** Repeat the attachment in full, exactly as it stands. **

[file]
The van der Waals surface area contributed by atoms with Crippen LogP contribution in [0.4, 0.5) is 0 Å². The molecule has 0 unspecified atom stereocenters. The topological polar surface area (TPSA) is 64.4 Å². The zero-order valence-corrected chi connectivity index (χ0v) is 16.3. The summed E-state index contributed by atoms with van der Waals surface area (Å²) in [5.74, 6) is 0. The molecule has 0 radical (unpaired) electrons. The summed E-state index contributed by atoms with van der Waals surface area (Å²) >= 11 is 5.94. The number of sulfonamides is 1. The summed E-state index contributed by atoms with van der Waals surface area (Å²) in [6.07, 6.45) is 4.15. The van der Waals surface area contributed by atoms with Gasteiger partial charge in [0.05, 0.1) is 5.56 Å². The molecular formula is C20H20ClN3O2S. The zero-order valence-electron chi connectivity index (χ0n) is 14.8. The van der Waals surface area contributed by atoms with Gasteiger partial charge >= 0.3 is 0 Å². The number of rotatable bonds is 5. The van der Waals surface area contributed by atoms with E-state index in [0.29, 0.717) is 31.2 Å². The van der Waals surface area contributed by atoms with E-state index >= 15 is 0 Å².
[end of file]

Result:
The van der Waals surface area contributed by atoms with Crippen LogP contribution in [0.4, 0.5) is 0 Å². The molecule has 0 unspecified atom stereocenters. The topological polar surface area (TPSA) is 64.4 Å². The zero-order valence-corrected chi connectivity index (χ0v) is 16.3. The summed E-state index contributed by atoms with van der Waals surface area (Å²) in [5.74, 6) is 0. The molecule has 0 radical (unpaired) electrons. The summed E-state index contributed by atoms with van der Waals surface area (Å²) >= 11 is 5.94. The number of sulfonamides is 1. The summed E-state index contributed by atoms with van der Waals surface area (Å²) in [6.07, 6.45) is 4.15. The van der Waals surface area contributed by atoms with Gasteiger partial charge in [0.05, 0.1) is 5.56 Å². The molecular formula is C20H20ClN3O2S. The zero-order valence-electron chi connectivity index (χ0n) is 14.8. The van der Waals surface area contributed by atoms with Gasteiger partial charge >= 0.3 is 0 Å². The number of rotatable bonds is 5. The van der Waals surface area contributed by atoms with E-state index in [0.29, 0.717) is 31.2 Å². The van der Waals surface area contributed by atoms with E-state index >= 15 is 0 Å².